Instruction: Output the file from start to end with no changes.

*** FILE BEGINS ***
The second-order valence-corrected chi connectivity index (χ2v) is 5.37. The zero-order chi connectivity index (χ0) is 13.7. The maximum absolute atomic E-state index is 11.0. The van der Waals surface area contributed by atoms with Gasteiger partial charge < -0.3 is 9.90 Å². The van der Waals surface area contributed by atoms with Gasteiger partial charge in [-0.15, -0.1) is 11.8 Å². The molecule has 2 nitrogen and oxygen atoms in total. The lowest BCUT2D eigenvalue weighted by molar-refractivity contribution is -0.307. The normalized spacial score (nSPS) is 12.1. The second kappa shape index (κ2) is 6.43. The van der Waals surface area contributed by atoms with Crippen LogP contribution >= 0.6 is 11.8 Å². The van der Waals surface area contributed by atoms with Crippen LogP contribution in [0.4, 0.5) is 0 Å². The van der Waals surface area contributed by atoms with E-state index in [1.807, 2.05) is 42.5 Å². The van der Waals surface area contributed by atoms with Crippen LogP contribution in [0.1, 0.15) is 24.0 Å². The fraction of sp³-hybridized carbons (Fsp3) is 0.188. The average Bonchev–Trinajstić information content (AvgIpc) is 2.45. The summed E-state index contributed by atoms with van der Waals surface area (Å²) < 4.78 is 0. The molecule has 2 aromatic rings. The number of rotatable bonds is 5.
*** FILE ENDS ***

The second-order valence-corrected chi connectivity index (χ2v) is 5.37. The zero-order chi connectivity index (χ0) is 13.7. The maximum absolute atomic E-state index is 11.0. The van der Waals surface area contributed by atoms with Gasteiger partial charge < -0.3 is 9.90 Å². The van der Waals surface area contributed by atoms with Gasteiger partial charge in [-0.15, -0.1) is 11.8 Å². The molecule has 2 nitrogen and oxygen atoms in total. The lowest BCUT2D eigenvalue weighted by molar-refractivity contribution is -0.307. The normalized spacial score (nSPS) is 12.1. The second kappa shape index (κ2) is 6.43. The van der Waals surface area contributed by atoms with Crippen LogP contribution >= 0.6 is 11.8 Å². The van der Waals surface area contributed by atoms with Crippen LogP contribution in [0.4, 0.5) is 0 Å². The van der Waals surface area contributed by atoms with E-state index in [1.807, 2.05) is 42.5 Å². The van der Waals surface area contributed by atoms with Crippen LogP contribution in [0.1, 0.15) is 24.0 Å². The fraction of sp³-hybridized carbons (Fsp3) is 0.188. The average Bonchev–Trinajstić information content (AvgIpc) is 2.45. The summed E-state index contributed by atoms with van der Waals surface area (Å²) < 4.78 is 0. The molecule has 2 aromatic rings. The number of rotatable bonds is 5.